Imagine my surprise when I woke up this morning to find out I had been designated face No. 4 of the New Faces of the Christian Right by Newsweek magazine.
Don't get me wrong, I'm flattered; still, as I told the reporter, "I don't object to the Christian right label, but it's not how I think of myself."
I mean, I'm conservative and I'm Christian, of the Roman Catholic persuasion. But I became a political conservative in 1976 after reading "Atlas Shrugged," long before I or anybody at Newsweek had ever heard of Jerry Falwell. (I was a 16-year-old atheist at the time.)
I am not now a pastor, nor do I consider myself a religious leader of any kind. Nothing I do is based on the delusion that I am especially called to lead by any unusual personal holiness or knowledge of God. Atheists like my younger self are welcome to join us in the fight for marriage.
Nor am I even a "longtime activist," as the reporter kindly called me.
Truthfully, I never did anything concretely activist before I founded the National Organization for Marriage three years ago. I just wrote things. For the first 25 years of my life, it was my job to write truthfully and other people's job to make stuff happen as a result of what they read.
This is the writer's dream division of labor, incidentally.
It was only after repeatedly observing that, on the marriage issue, no large, effective, grassroots, activist organization existed that I sat down with Princeton professor Robby George and improbably said to one of the world's great natural law philosophers: "Robby, we have to start an activist organization to fight for marriage."
I do consider it a kind of special providence that, thankfully, just about this time I ran into Brian Brown, the brilliant "happy warrior" who really deserves the credit for building NOM in just three years into one of the largest and most effective social conservative organizations in the country; he's the guy who ought to be on Newsweek's list of new faces.
"She's been accused of bigotry at worst and insensitivity at best," Newsweek went on to say, citing a New York Post op-ed I wrote in which I took the claim that gay marriage would reduce gay teen suicides seriously enough to investigate whether that had in fact happened in Massachusetts -- all allegedly "on a day set aside to mourn them." (The answer, in case you are wondering, is there is no evidence that gay marriage has any influence on LGBT teen suicide attempts; if we really want to help these suffering children, we have to find a better answer than involving them in our culture wars.) The latter idea, that a special day of mourning had been called for gay teen suicides, or by whom, I can say honestly I was and am unaware of. I certainly would have postponed any comment until the following week had I known (is it true?) that a day of mourning had been called.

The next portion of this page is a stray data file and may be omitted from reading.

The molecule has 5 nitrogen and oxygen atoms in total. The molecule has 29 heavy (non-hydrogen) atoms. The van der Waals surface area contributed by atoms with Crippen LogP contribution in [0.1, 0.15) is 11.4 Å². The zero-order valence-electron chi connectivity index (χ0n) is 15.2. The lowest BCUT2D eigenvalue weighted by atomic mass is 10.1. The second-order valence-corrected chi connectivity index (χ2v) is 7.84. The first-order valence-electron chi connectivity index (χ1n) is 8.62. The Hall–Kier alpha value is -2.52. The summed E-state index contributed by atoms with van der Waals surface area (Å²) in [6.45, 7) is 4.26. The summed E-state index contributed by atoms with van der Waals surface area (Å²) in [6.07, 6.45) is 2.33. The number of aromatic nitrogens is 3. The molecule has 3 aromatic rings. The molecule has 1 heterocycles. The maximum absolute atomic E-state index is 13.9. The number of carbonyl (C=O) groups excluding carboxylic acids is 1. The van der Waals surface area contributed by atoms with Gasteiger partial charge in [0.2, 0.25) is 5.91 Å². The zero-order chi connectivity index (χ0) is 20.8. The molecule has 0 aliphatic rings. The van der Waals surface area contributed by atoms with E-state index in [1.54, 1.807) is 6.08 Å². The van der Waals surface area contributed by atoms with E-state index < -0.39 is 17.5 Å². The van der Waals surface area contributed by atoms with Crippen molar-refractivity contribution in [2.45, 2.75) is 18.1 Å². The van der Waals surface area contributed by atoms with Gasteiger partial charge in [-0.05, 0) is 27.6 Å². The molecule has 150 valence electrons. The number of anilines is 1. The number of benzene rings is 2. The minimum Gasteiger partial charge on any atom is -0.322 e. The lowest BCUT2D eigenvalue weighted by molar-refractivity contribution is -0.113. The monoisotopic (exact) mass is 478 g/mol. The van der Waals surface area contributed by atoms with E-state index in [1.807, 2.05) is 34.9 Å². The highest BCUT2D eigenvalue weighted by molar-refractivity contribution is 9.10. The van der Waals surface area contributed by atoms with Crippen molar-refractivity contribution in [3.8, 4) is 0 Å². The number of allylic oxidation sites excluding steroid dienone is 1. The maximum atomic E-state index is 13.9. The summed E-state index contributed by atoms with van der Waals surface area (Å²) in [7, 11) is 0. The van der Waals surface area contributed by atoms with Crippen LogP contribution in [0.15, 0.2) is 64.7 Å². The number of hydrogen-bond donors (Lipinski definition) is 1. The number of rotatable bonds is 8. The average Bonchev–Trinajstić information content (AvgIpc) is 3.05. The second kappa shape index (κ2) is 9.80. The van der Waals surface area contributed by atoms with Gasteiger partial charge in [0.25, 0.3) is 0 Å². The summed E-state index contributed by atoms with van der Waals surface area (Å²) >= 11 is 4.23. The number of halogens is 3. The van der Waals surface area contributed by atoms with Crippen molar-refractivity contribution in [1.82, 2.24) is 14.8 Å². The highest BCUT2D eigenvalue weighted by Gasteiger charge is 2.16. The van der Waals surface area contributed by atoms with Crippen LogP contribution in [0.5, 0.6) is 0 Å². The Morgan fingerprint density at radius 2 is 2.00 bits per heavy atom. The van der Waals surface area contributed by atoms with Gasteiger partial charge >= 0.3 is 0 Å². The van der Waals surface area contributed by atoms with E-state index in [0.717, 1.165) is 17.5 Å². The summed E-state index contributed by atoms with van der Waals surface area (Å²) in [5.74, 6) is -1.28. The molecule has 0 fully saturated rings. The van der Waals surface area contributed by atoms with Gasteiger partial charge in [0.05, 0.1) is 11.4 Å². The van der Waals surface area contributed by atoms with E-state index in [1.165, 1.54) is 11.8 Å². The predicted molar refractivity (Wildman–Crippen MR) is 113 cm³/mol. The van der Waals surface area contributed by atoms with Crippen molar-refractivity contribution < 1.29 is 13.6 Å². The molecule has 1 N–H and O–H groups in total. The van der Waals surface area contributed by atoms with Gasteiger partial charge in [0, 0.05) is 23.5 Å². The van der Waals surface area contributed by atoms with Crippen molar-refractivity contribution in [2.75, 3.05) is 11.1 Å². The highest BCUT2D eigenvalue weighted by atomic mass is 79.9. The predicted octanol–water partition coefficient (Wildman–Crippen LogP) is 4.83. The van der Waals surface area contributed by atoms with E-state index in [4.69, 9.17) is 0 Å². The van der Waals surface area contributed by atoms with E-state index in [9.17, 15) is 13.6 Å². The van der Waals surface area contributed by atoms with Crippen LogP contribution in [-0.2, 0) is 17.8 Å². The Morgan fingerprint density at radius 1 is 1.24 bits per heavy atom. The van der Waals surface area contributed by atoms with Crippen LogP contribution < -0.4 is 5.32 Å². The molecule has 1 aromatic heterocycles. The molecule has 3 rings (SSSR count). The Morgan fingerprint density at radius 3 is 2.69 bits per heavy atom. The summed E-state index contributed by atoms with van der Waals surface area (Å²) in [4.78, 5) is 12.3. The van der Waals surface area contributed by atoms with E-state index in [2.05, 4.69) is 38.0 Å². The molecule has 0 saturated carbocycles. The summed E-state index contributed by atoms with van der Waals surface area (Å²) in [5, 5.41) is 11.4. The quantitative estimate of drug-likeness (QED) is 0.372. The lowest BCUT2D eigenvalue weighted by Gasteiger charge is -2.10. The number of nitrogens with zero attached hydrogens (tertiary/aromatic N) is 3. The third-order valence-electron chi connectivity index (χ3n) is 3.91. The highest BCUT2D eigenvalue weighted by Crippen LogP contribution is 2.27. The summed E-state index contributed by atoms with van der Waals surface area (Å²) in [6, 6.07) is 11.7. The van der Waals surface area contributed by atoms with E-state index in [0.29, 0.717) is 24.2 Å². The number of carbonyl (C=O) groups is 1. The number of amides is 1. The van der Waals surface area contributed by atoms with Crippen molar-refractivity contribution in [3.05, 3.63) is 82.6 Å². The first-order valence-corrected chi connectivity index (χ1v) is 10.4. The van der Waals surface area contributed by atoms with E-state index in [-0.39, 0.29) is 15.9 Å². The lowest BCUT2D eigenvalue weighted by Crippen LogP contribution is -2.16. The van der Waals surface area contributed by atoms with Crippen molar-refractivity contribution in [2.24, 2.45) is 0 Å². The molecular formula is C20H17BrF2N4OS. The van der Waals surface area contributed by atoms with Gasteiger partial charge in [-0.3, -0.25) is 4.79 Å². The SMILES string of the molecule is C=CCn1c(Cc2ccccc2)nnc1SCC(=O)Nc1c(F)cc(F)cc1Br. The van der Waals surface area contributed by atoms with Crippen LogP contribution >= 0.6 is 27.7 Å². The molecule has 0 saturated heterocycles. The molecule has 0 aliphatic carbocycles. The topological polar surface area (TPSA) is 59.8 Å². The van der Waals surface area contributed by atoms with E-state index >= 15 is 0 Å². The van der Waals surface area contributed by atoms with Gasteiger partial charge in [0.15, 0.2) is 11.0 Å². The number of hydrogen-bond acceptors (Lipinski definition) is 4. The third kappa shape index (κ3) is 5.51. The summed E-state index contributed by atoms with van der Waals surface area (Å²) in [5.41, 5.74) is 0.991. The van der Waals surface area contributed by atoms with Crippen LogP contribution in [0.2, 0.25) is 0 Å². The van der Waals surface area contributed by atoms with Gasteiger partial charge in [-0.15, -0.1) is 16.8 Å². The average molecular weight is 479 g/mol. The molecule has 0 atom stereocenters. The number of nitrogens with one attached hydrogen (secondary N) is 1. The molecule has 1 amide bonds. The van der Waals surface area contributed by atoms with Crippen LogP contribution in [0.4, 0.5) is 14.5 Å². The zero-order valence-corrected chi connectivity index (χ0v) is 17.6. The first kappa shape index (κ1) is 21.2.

I have carried into this "controversial" fight two consistent messages: To make a marriage, you need a husband and wife because these unions give the children they alone can create a loving tie to their mom and dad. Second, if we accept that opposition to gay marriage is like opposition to interracial marriage, then gay marriage will clearly lead to a renewed use of government and social power to marginalize, stigmatize and repress traditional faith communities. Christianity itself will get redefined as bigotry.
A few weeks ago, an app for the Manhattan Declaration, a thoughtful and civil statement calling on Christians to speak for life, for marriage and for religious liberty, signed by major religious leaders and a half-million Americans, was abruptly yanked from the Apple store on the grounds that it was "offensive." This was after Apple's own reviewers certified it was free from offensive comment. Gay rights leaders decided they would rather censor than argue. And Steve Jobs agreed.
(For NOM's Internet video response see www.youtube.com/.)
The America into which Steve Jobs and I were born would not have considered either idea bigoted or insensitive.
The America of tomorrow? That's the open question about which we fight.
(Maggie Gallagher is the founder of the National Organization for Marriage and has been a syndicated columnist for 14 years.)